You’ve hit on a topic close to my heart. Game pricing in the United Kingdom has changed dramatically in the last 24 months. (See Day One Purchases) Just this week has seen the recently released Crackdown2 and the Limited edition of Kane & Lynch 2 reach the £17.99 price range which represents more than 50% off already. OK so these two game are not exactly game of the year material but armed with the knowledge that this is a regular occurrence UK gamers are holding out for the first month before purchasing a game.
The RRP for a game in the UK is just too high and no-one I know pays anywhere near the £40 RRP for any game. Steam has demonstrated the attractiveness of properly priced games with record sales (and profit figures) for most games that feature in their sales.
Special editions are also increasing in price with each major release. More useless tat for even more money.
I could talk all day about game pricing but I think whoever sets the price needs to take their head out of the sand as no one has an impulse purchase at £40 but £20 usually results in adding to basket and clicking buy.
MY FINAL STIR
Chris Forbis | MensaDad| Profile | Twitter |
I feel that most games are priced too high to purchase “blind” without playing them first. A $60 gamble might get you a game you love or a shelf dwelling disaster. I rarely buy games on day one. The exceptions are games that I know I’m going to enjoy and get many hours of gameplay out of – such as Red dead Redemption and Fallout New Vegas. Games that fall a little further from certainty, like Aliens vs. Predator, will be rented first (Gamefly) or purchased used when the price is such that it is worth the gamble. I really like the way I can rent a game from Gamefly then decide to keep it for a discounted price. This try before buying process really works for me and has certainly lead to my spending more on video games that I would otherwise. Downloadable games are quite different. Dropping $5, $10 or $15 on a game that is getting a lot of “buzz” isn’t nearly as big of a gamble, especially if I can play a demo before buying, so I tend to purchase many Xbox Live Arcade and Indy games near their release date.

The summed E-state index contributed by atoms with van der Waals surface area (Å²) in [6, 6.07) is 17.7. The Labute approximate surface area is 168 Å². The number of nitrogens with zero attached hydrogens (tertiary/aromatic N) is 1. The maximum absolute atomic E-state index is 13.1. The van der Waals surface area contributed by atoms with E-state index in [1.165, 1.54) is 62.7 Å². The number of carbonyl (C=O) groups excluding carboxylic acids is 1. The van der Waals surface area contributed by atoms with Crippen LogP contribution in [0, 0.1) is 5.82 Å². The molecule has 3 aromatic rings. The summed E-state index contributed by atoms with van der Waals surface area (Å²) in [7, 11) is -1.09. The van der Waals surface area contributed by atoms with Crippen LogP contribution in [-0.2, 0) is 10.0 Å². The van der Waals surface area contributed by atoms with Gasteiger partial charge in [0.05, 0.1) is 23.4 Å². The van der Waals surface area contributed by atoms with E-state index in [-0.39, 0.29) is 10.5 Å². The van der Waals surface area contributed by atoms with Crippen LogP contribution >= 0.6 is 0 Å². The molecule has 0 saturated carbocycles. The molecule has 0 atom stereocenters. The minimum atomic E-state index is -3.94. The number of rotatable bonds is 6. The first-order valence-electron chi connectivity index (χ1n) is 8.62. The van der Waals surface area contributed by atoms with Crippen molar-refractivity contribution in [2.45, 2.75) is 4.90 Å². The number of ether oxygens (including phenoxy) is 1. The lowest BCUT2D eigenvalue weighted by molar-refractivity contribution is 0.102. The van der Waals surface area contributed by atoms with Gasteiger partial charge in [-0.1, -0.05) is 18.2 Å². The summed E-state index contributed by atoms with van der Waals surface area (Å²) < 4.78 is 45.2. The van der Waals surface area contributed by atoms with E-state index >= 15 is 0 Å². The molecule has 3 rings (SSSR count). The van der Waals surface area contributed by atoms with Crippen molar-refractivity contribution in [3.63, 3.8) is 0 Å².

The rules for Stir are simple. I pick a topic and ask the Platform Nation writers, editors and staff to send me their opinions. Thanks go out to all the Platform Nation writers who contributed to Stir this week. They are all part of the best writing team in the industry and I couldn’t do this without them.